The Machine Economy

IoT, AI, and blockchain form the foundation of the machine economy marketplace. Watch this Take Five video to learn more about the future of self-sufficient machines autonomously executing transactions.


Quick hits:

  • The machine economy is defined as a network of smart, connected, self-sufficient machines that are economically independent and execute transactions with little to no human intervention.
  • The IOTA Foundation developed an IoT public protocol using distributed ledger technology and a cryptocurrency wallet for IoT devices.
  • Industrial Internet Consortium is working on an all-encompassing architecture that supports the machine economy.
  • Siemens is using edge technology, digital twins, and automated guided vehicles to flexibly move products between machines based on a bill of process.

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   Read the transcript below:

Welcome to Take Five with Automation World. I’m Stephanie Neil, Senior Editor at Automation World and today we’re talking about machines that can talk to each other.

This is the day that the Industry 4.0 movement has been waiting for—a day when machines are autonomous and they self-optimize. A day when machines work around failures on the floor, a day when machines know that supplies are low and that they should call for more. By the way, the machine will [ay for new products using its own wallet.

It’s called the machine economy: defined as a network of smart, connected, self sufficient machines that are “economically independent” and execute transactions with little to no human intervention. The building blocks to this factory of the future is a trifecta of technology that includes the Internet of Things, artificial intelligence, and blockchain.

Now this concept was first brought to my attention about a year and a half ago when I spoke to executives at an organization called the IOTA Foundation. It was formed in 2017 as an international consortium of European universities and technology companies. They created a protocol layer for IoT that defines how devices transact with each other. Today, IOTA focuses more on building the secure infrastructure using distributed ledger technology. They call that technology Tangle, and its purpose is to enable secure micropayments between machines. Recently, IOTA launched Firefly, a cryptocurrency wallet supported by most IoT devices.

Of course, there’s way more work to do if machines are going to act autonomously on the factory floor. We’ll also need to incorporate digital twin technology, mobile robots, standardized machine communication, a distributed ecosystem, and—of course—security. In the June issue of Automation World we explore some of the efforts underway to create the machine economy landscape.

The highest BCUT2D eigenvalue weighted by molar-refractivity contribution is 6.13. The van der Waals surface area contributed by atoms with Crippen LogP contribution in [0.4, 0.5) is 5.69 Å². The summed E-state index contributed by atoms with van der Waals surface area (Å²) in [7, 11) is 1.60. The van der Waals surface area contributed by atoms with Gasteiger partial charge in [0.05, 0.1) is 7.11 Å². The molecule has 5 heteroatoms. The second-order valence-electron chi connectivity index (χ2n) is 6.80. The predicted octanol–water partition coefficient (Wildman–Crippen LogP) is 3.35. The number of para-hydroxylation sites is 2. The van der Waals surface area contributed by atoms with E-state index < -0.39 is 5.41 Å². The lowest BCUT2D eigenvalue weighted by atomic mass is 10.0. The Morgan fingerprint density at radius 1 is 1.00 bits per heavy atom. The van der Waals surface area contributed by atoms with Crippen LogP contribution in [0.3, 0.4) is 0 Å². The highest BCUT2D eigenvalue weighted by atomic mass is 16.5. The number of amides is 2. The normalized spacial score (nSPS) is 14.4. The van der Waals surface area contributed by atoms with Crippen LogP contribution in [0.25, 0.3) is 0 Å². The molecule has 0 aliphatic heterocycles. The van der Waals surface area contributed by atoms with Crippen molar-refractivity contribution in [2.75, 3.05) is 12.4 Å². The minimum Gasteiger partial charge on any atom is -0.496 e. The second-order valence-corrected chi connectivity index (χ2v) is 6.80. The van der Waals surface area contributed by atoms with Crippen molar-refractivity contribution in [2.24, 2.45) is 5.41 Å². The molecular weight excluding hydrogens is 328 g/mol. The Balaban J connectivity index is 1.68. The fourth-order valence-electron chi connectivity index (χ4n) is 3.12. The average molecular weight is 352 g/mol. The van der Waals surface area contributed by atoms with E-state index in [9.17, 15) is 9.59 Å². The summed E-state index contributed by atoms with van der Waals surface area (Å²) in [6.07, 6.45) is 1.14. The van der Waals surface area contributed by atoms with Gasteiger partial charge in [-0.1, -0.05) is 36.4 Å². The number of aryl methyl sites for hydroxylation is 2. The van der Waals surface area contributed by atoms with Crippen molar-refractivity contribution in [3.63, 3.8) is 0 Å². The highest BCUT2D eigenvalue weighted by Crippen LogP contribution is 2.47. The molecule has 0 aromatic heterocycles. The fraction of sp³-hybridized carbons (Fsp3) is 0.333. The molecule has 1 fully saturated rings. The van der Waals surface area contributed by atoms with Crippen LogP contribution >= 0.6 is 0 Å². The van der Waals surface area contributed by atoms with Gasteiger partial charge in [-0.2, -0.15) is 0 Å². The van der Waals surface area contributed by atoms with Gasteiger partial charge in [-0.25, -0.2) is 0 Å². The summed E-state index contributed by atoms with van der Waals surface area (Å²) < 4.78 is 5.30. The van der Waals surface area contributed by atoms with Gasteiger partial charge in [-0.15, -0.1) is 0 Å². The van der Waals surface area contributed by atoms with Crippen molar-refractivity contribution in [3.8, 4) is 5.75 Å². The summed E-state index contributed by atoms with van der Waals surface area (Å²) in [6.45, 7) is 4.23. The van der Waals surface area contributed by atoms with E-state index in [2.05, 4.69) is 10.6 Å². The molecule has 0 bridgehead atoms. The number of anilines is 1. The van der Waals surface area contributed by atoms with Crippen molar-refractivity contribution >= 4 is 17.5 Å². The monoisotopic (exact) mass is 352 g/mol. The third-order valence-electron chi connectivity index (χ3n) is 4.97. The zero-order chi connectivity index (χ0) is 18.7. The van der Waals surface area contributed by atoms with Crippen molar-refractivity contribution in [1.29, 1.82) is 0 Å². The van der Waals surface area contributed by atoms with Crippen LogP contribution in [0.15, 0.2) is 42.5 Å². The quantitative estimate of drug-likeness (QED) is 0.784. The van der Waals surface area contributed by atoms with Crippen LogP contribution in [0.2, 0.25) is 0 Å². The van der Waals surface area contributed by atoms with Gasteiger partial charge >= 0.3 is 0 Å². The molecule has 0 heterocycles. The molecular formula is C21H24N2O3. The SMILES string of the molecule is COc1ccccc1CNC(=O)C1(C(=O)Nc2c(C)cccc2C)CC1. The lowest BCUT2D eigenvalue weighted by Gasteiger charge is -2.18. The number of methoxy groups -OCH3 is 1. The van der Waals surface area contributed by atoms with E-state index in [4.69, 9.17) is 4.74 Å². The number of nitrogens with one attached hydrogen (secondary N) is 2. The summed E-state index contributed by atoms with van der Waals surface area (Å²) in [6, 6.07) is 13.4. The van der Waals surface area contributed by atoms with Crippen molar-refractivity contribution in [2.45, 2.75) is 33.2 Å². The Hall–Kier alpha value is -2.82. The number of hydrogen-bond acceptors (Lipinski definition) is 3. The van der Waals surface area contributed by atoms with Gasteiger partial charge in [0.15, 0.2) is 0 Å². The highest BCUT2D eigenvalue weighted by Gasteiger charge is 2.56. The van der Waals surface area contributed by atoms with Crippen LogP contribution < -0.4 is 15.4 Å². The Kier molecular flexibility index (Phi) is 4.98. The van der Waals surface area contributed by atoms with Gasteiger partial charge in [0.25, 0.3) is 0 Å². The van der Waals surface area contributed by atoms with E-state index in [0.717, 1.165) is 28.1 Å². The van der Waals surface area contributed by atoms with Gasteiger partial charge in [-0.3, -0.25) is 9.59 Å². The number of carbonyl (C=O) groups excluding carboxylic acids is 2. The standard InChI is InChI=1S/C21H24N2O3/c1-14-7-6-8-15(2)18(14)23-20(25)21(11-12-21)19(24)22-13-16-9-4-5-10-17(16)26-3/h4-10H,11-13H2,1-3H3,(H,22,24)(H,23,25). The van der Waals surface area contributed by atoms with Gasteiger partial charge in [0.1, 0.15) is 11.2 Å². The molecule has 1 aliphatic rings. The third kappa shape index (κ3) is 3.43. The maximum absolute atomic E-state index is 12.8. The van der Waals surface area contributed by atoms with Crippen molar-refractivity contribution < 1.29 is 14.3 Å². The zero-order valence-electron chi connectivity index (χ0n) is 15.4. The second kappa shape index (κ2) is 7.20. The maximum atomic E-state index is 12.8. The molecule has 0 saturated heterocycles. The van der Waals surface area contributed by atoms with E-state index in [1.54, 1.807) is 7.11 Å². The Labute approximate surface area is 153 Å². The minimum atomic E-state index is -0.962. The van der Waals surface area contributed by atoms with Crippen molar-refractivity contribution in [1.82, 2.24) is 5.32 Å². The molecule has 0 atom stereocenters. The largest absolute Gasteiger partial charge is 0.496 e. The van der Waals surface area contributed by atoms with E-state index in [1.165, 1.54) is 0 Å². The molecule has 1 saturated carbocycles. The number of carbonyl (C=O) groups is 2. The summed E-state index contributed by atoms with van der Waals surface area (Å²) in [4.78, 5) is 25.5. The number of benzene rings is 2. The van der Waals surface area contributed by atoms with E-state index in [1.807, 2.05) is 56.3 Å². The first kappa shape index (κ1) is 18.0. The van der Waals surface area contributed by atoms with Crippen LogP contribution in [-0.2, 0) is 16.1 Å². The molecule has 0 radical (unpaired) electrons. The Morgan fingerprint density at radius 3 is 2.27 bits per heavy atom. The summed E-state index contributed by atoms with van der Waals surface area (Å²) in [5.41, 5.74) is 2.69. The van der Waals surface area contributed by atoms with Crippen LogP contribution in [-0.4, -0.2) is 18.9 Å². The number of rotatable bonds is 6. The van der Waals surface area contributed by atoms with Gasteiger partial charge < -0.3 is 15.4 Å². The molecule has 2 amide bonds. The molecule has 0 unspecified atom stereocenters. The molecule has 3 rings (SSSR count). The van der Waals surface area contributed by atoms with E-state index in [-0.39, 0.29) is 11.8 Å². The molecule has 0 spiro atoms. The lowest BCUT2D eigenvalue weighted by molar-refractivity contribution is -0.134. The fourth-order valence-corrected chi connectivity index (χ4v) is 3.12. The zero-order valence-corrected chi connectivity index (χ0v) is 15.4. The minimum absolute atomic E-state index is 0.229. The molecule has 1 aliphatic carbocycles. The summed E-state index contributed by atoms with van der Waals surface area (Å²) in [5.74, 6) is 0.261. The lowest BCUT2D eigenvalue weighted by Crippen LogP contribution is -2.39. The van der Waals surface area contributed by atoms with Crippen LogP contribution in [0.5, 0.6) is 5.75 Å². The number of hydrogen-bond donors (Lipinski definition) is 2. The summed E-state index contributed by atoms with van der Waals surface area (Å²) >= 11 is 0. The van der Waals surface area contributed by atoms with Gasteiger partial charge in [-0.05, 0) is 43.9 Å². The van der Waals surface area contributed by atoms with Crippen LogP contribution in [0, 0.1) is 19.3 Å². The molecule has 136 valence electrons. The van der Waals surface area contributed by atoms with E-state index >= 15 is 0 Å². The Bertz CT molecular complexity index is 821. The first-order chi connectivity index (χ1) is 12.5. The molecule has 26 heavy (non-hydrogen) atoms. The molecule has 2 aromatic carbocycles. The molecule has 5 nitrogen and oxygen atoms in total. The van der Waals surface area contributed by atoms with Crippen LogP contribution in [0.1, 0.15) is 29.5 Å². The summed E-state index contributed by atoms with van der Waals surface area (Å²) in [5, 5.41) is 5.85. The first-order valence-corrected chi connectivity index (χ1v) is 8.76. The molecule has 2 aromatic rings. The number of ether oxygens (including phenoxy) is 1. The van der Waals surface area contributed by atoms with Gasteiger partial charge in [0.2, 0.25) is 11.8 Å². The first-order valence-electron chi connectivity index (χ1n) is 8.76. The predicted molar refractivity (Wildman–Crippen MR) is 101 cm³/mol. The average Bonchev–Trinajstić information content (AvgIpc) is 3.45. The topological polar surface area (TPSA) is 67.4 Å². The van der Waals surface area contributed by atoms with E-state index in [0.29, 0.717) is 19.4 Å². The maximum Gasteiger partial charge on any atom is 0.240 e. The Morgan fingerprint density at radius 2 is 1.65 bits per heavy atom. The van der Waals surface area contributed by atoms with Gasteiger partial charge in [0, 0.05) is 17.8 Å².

So before manufacturers can consider working in a machine economy there needs to be a common architecture to support it. IOTA foundation is working on the public protocol and securing transactions.

Meanwhile, the Industrial Internet Consortium is also working on architecture.They’ve come up with a connectivity framework for syntactic interoperability. They also have a reference architecture for application development and a business strategy framework to identify enterprise issues, as well as the opportunities of the new IoT apps. IIC is also working on a cross-industry security framework. They are testing these frameworks In a few pilot projects.

In Ireland, for example, they’ve created a software-defined infrastructure using big data that runs on a physical network. The result: a project called Bluelight which allows emergency vehicles to securely connect to a hospital system and relay information while in route. At the same time, it’s also gathering data about traffic levels to find the fastest way to the hospital.

So how would this work on the factory floor—especially when there’s a lot of older machines? Well, we just need to take a look at what Siemens is doing in its own plants. It’s using a combination of edge technology to create an intelligent wrapper around existing machines. It has digital twin technology to send instructions based on a bill of process. And key to flexibility and workarounds here are autonomous guided vehicles that move products between machines.

This is just an early example of our journey toward cyber-physical machines and the machine economy, which is still a good decade away. And it’s not the machines or the technology that is stalling adoption, experts say. Rather, its people and culture that are the biggest obstacles. I’m confident, however, that machines will be reaching into their own cryptocurrency wallets in the not-so-distant future. So stay tuned! Thank you for joining me today for Take Five with Automation World.

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